I have some large poison sumac trees in my backyard. What is the best way to get rid of these nuisance plants?
Like its cousins poison ivy and poison oak, poison sumac contains copious amounts of an oil called urushiol, which causes blistering, itching, and general misery in those who are exposed to it. Any attempt to cut down the tree and grub out the roots carries a mighty high risk of exposure. Old-fashioned ways of killing poison sumac include spraying brine on the leaves and shoots to kill them, or pouring kerosene or motor oil on the roots (not recommended, since the entire area would be contaminated). If you choose to cut down the trees and grub out the roots, be sure to do it in the cold season, when there are no leaves on the trees, and wear total protective gear. All saws and hoes must be washed in large amounts of water when you're done, to remove the urushiol. Don't burn the wood or roots, as urushiol can be carried in smoke. Maybe the best solution is to call your county extension agent and get advice on the best herbicide for poison sumac. Don't feel too guilty about using a herbicide; the tree wages its own chemical warfare on whoever touches it!
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Do it now! August is a great time to sow pansies for next spring. Pansies are easy to grow and hardy. Sow the seeds in flats in a cool, shady place, and keep the soil moist at all times. When the plants are large enough, transplant them into frames. Cover them with a coarse material for winter protection, then set them out in permanent beds in the spring.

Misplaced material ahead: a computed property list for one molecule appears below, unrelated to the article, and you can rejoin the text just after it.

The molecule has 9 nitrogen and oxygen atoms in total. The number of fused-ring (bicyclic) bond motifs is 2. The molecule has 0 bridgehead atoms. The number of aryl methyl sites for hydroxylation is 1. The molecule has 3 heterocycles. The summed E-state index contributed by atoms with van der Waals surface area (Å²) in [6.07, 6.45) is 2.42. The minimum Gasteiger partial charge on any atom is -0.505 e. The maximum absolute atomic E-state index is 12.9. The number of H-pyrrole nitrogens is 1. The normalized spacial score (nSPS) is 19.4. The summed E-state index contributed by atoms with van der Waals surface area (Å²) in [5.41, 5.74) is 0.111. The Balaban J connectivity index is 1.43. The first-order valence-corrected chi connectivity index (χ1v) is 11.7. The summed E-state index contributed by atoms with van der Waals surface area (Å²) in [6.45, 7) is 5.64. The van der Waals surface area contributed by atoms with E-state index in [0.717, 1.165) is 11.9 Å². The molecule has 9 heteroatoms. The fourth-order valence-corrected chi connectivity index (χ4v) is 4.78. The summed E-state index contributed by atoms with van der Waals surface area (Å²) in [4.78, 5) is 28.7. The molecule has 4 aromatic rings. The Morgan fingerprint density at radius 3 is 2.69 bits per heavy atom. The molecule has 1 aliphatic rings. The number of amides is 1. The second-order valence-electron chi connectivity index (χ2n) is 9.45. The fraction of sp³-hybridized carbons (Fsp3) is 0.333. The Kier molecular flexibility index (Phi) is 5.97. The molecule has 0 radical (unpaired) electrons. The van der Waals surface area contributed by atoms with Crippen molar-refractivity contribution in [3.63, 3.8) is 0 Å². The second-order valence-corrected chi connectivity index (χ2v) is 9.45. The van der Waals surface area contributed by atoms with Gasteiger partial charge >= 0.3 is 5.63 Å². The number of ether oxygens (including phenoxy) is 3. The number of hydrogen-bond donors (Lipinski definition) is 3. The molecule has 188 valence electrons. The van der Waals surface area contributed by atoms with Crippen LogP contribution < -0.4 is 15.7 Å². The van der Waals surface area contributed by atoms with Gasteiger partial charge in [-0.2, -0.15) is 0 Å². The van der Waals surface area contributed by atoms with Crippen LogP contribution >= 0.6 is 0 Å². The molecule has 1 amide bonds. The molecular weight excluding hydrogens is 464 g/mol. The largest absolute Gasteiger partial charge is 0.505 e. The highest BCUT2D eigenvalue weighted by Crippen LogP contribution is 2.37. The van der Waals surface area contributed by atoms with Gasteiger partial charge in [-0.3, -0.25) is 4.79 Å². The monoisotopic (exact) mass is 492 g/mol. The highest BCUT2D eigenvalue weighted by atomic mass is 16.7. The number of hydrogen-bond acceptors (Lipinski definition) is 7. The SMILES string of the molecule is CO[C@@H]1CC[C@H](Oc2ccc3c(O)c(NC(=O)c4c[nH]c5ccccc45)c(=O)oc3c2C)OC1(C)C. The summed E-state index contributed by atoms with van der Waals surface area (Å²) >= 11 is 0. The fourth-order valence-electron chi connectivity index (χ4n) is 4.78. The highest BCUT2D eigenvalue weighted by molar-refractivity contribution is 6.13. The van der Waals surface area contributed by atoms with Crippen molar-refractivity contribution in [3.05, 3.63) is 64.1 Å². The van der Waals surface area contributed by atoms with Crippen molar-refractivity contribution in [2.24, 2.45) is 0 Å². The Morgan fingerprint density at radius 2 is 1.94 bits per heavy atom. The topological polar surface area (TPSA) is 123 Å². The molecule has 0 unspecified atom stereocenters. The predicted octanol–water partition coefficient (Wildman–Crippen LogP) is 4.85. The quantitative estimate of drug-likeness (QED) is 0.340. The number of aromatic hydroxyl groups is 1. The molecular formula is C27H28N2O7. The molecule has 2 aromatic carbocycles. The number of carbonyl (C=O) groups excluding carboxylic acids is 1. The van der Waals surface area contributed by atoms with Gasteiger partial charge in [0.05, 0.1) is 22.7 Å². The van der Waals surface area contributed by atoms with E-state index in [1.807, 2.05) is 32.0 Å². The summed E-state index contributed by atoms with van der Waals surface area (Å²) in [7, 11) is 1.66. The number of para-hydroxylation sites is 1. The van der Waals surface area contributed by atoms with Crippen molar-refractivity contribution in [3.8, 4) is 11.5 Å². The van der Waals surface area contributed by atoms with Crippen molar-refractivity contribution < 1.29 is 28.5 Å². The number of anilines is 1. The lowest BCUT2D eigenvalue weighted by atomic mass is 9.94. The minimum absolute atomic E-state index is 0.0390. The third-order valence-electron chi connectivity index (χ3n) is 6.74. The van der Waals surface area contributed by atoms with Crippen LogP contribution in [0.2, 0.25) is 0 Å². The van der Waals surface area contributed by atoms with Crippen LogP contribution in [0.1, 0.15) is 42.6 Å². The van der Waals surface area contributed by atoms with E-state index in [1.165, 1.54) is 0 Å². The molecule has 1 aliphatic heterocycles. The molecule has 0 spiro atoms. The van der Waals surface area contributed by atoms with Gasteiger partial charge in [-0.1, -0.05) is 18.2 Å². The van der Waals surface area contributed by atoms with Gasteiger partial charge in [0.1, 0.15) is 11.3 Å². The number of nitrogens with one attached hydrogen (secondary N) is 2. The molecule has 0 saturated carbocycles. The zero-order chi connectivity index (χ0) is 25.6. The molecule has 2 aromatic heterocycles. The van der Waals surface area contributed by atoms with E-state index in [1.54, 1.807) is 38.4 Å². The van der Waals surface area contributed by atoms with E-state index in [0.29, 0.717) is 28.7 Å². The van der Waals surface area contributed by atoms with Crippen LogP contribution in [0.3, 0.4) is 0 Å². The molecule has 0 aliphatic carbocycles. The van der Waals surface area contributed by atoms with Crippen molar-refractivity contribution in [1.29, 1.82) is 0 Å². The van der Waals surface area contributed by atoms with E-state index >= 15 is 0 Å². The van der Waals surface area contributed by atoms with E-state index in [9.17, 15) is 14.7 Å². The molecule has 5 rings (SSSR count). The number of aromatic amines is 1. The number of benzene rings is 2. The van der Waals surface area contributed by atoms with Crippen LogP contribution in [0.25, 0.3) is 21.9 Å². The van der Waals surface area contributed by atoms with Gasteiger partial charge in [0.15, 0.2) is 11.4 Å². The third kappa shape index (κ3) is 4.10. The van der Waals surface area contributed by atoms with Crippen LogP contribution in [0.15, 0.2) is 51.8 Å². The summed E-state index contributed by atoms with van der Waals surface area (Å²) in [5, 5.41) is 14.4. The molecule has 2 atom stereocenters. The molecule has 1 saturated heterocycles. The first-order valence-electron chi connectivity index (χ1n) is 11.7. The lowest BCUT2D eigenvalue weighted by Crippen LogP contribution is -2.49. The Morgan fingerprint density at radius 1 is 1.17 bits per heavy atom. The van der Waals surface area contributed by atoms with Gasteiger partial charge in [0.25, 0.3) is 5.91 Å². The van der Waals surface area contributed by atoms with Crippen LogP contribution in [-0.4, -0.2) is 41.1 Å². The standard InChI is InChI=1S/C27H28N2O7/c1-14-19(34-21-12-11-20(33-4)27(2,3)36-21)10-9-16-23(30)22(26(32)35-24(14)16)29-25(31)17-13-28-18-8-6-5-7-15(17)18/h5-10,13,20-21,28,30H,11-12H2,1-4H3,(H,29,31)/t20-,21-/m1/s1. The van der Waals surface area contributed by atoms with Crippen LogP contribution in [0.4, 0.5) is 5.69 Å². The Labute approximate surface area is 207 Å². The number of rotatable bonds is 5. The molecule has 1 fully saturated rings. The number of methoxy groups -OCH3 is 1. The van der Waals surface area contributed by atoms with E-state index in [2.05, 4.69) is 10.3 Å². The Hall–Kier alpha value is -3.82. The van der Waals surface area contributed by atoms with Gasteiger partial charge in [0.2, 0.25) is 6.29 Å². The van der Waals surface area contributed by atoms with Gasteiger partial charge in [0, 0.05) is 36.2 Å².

There are some herbs that repel moths, including dried rosemary leaves, southern wood, worm wood, lavender and cedar wood shavings. In addition, traps used for catching fruit flies may also be effective. These can be purchased from a local gardener supply store and hung in the tree, or near the area where the moths are gathering.
Earwigs are attracted to hay, paper, or moss. Try hanging a small, inverted plastic pot on a stick or stake. Stuff the pot with hay, paper, or moss. The earwigs will crawl up into these materials and out of your garden. Rarely are there enough earwigs to cause your plants harm.
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There is no shortage of remedies for poison ivy. Mild cases may be helped by calamine lotion, over-the-counter cortisone cream, and saltwater soaks, but severe cases may require prescription cortisone. Try using a barrier cream if you are about to venture into the woods or other areas that are likely to have poison ivy. If you have it growing in your yard, cover the plants with black plastic to kill them. Be careful, however; even dead plants can be infectious.
We recommend crushed garlic. Rub it on your wrists, ankles, and exposed skin before heading out into tick country. Avoid putting the garlic on or near your face.
Yes, you are no doubt suffering from early blight, which comes on in humid weather. It's a fungus that can last the winter on diseased plants. After you harvest the tomatoes (assuming you get fruits on these vines), destroy or discard all the infected plants. Meanwhile, you can spray them with a fungicide that won't cure the disease but will protect any new foliage. Ask at your nursery for the fungicide that will work best in your area.